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Protecting workers against age discrimination

It appears that baby boomers are leaving the workforce quickly in order to retire. According to one statistic, approximately 10,000 baby boomers are retiring each day in the United States. Faced with instances of age discrimination that make it harder for baby boomers to find work, it's clear to see why this older demographic is choosing to leave the workforce, but at what cost? Many are questioning to what degree the baby boomer exit is hurting business and productivity levels.

Retiring at the age of 65 has been standard practice since the Great Depression, when the government was trying induce job openings for the younger population, which it was believed was more productive at the time. A lot of older workers were refusing to leave their jobs at the time until President Franklin Roosevelt offered up the Social Security Act in 1935. The Social Security Act created the monthly pension that we have come to rely on today -- and supplies millions of Americans with their monthly retirement checks each month. Thus began the idea that it was appropriate to quit work during the final stage of life and enjoy an easier, more leisurely life.

In today's baby boomer exit from the workplace, it may be a different story. Older workers have institutional knowledge and a great deal of experience that they are taking with them out of the workplace. This idea appears to be substantiated by a recent study that points to a 5.5 percent decrease in per capita domestic product growth for every 10 percent increase in persons over 60 years of age in a state.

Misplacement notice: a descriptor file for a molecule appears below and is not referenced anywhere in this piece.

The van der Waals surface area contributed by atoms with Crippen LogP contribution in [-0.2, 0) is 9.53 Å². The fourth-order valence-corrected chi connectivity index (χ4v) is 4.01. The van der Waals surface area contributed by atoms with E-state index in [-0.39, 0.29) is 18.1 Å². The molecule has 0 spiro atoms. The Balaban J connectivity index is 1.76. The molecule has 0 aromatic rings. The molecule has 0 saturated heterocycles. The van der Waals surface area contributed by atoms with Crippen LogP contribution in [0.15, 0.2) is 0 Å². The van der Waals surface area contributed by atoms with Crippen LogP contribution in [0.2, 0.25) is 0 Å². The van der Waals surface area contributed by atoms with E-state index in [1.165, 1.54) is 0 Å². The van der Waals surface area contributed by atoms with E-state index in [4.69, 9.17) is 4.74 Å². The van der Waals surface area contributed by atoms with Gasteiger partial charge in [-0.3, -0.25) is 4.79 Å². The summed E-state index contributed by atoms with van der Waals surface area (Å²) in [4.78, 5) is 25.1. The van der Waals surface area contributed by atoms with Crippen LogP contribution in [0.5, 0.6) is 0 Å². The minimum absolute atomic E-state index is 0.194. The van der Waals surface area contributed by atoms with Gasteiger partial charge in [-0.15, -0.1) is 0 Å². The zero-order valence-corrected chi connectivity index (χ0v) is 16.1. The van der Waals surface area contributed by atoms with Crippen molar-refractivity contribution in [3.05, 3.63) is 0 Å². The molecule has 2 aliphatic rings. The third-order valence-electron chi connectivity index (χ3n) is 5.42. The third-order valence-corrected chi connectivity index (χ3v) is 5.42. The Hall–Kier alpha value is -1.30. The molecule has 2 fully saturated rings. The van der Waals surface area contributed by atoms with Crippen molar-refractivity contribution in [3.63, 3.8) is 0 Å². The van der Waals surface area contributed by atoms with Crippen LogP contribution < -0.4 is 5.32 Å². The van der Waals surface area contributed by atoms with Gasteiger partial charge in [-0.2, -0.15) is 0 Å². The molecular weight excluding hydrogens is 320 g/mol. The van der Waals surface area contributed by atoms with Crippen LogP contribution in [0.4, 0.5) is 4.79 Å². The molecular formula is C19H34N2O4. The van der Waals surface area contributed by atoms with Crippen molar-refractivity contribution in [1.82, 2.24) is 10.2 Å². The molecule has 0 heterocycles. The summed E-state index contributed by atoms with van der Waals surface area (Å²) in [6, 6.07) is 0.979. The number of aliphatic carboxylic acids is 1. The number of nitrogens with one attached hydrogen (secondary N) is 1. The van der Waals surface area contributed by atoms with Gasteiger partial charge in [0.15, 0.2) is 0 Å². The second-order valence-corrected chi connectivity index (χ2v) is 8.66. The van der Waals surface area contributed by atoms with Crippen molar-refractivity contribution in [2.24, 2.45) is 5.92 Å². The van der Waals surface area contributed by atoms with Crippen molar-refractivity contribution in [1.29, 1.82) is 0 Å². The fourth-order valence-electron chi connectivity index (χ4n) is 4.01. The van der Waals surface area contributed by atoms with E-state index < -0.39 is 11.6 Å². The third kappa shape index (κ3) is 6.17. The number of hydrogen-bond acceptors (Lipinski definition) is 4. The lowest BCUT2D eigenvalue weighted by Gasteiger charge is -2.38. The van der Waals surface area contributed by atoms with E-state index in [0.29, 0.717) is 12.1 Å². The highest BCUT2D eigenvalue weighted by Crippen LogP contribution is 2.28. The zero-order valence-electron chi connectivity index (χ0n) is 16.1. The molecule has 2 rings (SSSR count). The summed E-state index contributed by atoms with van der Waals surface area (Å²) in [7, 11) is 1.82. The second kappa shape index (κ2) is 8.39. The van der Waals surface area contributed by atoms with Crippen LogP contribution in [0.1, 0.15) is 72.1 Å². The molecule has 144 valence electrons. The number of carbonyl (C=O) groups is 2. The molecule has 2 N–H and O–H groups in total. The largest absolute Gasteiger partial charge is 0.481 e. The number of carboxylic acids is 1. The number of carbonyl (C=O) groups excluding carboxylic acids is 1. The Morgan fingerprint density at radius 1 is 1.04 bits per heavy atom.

Studies show that workers who are 50 years of age offer a 60 percent high rate of productivity than workers who are 20 years of age, so why does age discrimination still persist? Partly, the reason why age discrimination persists is because we allow it to persist. Indeed, the more Florida residents who step forward and fight back against age discrimination with employment lawsuits, the more attention will be brought to this issue. In turn, lawmakers will be more likely to create legislation that offers stronger protection against age discrimination and other types of employment discrimination.

Source: jacksonville.com, "Work Wanted: Baby boomers retiring, but have a lot to offer," Candace Moody, Aug. 24, 2016

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